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"I don't think IT professionals do enough to sell themselves or their projects inside the organization," Ward says. "They tend to have very poor diplomatic skills and don't do a good enough job of relationship building."
Ward says a growing part of ESI's curriculum is teaching project managers how to act more like consultants, give good presentations, and hone their personal communication skills.
A key metric is how IT managers respond to a crisis and inform users. Both BMC and Sun measure how quickly tech managers communicate after a significant event and periodically poll user communities about their levels of satisfaction -- or lack thereof.
What managers say, and how they say it, is crucial to perception -- and harder to quantify.
BMC's Williams says the content of the message needs to be something business managers can relate to. "If you're the CTO for a bank, and you say something like, 'Router 63J5 just went down,' your users will have no clue whether to care about that," he says. "But if you say, 'Branch banking in the Northeast just went down,' you will definitely have their attention."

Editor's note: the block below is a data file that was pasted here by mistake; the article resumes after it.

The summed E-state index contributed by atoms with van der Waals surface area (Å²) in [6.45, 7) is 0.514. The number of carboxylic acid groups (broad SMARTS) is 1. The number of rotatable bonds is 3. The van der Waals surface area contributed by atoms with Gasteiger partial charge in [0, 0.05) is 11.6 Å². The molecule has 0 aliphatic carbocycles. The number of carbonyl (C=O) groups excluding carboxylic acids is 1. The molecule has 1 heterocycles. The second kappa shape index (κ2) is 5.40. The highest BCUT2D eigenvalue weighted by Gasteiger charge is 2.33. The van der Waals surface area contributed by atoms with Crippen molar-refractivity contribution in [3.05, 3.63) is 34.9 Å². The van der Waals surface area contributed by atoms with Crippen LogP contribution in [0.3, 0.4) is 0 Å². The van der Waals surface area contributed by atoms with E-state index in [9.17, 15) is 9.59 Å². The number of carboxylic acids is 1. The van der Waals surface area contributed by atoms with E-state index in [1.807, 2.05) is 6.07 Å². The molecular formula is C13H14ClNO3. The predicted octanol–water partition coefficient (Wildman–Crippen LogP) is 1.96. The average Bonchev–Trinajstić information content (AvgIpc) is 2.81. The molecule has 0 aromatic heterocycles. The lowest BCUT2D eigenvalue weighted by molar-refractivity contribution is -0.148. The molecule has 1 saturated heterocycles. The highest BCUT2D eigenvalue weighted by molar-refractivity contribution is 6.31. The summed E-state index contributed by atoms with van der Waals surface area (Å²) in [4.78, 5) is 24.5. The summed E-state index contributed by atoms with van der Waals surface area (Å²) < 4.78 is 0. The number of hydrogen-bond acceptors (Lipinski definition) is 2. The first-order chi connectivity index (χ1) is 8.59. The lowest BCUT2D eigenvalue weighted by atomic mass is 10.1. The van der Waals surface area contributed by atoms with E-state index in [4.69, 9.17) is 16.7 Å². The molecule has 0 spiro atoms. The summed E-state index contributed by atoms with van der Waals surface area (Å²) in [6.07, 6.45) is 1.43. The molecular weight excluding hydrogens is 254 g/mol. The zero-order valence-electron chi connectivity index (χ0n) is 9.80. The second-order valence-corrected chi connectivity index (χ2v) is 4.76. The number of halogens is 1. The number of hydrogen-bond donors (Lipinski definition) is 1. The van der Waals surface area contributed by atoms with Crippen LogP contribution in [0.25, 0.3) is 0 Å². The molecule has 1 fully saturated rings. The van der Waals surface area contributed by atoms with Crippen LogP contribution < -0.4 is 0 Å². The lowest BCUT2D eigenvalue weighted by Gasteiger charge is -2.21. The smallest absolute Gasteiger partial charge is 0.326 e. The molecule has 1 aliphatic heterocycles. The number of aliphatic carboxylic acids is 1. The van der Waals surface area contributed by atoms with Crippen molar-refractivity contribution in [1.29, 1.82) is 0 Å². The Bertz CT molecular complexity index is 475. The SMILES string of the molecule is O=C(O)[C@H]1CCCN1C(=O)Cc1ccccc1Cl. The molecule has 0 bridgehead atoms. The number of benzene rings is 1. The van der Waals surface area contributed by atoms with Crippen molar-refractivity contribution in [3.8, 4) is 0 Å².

Susan Snedaker, author of How to Cheat at IT Project Management, says sometimes it's merely a matter of using the right spin.
"If you're having problems, don't say, 'We have no idea what the problem is or how to fix it.' Say, 'We're investigating the cause of the problem and will keep you updated.' "
Tech managers should look at every communication as another opportunity to create the impression of success, Snedaker says.
"One way to improve not only real but perceived project success is better communication with the project team, users, stakeholders, executives -- everyone who touches the project," Snedaker adds.
The CEO's projects never fail
The other key component of success is getting business owners to, well, own the project.
"If people think the project is owned by the IT department, as a kind of push from tech rather than pull from business, it dramatically decreases its chance of success," says Ulf Casten Carlberg, director of enterprise performance management at Intentia in Stockholm, Sweden. "Business management has to be in the driver's seat."
Bill Hill, IT director at the City of Dayton, Ohio, puts it a little more bluntly. "A project could be so good that it comes in well under budget, saves a fortune, and does everything it's supposed to do, but if it doesn't have a high-powered backer, it's a pig."
Conversely, Hill adds that a project could be a complete loser, but if someone uses it to get a favorable reaction from the press or public, it's considered a winner.